Poerup
EACEA

The POERUP project has been funded with support from the European Commission's Lifelong Learning Programme. The content of this website reflects the views only of the author, and the European Commission cannot be held responsible for any use which may be made of the information contained therein.

Reference No: 519138-LLP-1-2011-1-UK-KA3-KA3MP; Duration: 01.11.2011 - 30.06.2014

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Key Outputs & Results

Country studies on OER in Education

One of the main deliverables was a set of country reports on OER initiatives. The final list of countries studied is below. It includes over half of the EU-28, plus Norway (EEA), and in most cases two countries from each continent outside Europe.

There are more countries also reported on briefly, using information from other reports - see Countries for an index to the full list.

Research on OER communities

The case studies work set out to understand the ways in which OER communities can develop and foster activity without sustained long-term government funding. Particular tools for Social Network Analysis (SNA) were used extensively in most of these case studies.

After considerable discussion, including with potential case study sites, eight case studies for OER communities were chosen across the various education sectors for analysis by POERUP partners, at varying degrees of depth (some described as mini case studies). Selection parameters included geographic and linguistic proximity to the POERUP case study partners (in UK, Netherlands, Italy and Canada) and coverage across the various educational sub-sectors (universities, schools, VET, informal).

The case studies were the schools-focussed projects Digischool (Netherlands, linked with Wikiwijs) and Bookinprogress (Italy); the HE-focussed projects OER U, Futurelearn (UK) and BC Campus (Canada); the VET-focussed ALISON (Ireland), Re:Source (Scotland) and the Introduction to Communication Science, a specific MOOC project in informal adult learning (University of Amsterdam). The analyses led to a series of recommendations for effective running of such projects in future.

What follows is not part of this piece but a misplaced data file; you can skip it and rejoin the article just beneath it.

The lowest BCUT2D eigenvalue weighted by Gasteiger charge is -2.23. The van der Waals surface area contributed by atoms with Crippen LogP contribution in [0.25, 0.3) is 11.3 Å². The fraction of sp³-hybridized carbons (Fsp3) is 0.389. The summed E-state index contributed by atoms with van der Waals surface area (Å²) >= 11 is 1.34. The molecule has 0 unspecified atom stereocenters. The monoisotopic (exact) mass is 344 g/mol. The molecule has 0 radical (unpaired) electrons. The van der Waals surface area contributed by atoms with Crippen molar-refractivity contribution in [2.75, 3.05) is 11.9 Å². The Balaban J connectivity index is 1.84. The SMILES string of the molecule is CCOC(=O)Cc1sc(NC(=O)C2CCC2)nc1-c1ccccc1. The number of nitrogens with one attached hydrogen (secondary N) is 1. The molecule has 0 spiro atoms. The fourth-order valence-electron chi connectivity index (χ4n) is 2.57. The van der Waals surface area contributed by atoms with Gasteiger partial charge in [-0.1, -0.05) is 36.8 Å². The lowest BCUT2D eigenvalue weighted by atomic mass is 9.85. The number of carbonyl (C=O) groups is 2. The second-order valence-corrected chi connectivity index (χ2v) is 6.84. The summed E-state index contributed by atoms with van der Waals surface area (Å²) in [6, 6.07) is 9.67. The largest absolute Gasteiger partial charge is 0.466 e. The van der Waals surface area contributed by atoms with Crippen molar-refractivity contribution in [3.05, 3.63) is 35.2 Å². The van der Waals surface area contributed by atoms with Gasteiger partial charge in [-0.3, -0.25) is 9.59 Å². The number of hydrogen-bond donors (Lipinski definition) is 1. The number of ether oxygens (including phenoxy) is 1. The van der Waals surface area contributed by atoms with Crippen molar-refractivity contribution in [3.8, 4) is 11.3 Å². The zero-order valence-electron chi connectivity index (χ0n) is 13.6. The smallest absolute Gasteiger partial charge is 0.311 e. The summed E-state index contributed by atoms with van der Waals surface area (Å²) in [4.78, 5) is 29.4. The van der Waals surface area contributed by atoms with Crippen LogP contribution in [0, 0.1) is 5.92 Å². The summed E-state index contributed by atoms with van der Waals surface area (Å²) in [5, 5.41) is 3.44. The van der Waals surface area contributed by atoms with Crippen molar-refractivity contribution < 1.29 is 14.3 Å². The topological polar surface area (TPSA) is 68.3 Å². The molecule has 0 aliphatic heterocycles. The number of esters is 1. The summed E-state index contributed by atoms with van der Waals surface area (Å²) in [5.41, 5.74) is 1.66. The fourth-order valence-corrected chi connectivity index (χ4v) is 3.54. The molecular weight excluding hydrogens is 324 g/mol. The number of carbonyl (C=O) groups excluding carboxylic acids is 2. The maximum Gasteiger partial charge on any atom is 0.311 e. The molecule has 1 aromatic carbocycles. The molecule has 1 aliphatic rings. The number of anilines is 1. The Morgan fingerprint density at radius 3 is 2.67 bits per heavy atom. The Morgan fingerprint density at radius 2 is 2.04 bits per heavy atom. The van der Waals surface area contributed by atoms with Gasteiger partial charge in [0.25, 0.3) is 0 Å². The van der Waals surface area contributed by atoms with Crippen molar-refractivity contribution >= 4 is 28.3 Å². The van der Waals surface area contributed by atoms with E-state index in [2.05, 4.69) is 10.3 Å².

For more details now see D3.1 Report on in-depth case studies.

Policy formulation

Three EU-level policy reports (for schools, for universities and for colleges and other organised education providers) were produced in autumn 2013 ­– the first in early September 2013 before Opening Up Education was released and the other two soon afterwards. A summary of these was presented at the EU OER workshop just before the Online Educa conference in December 2013.

In 2014 specific policy documents were produced for five member states (France, Ireland, Netherlands, Poland, and UK – England, Scotland and Wales separately) plus Canada. In addition to formal policy work, informal policy discussions were held at workshops in five more member states: Sweden, Slovenia, Hungary, Romania and Croatia. In the Netherlands a series of 10 policy workshops were organized on different institutions of higher education to assist in formulating an open policy.

Wiki database and maps

Publications

Bacsich, P. and Pepler, G. “Learner Use of Online Content: implications for teachers”, in Teaching and Learning On-line: New pedagogies for new technologies, Routledge, 2013.

Pepler, G. (a book chapter, submitted after the eLSE conference) “Developing policies to stimulate the uptake of OER in Europe

Schreurs, B. et al, “An investigation into social learning activities by practitioners in open educational practices”, IRRODL Vol. 15, no. 4, 2014.

More papers are in preparation for release after the funded period ends.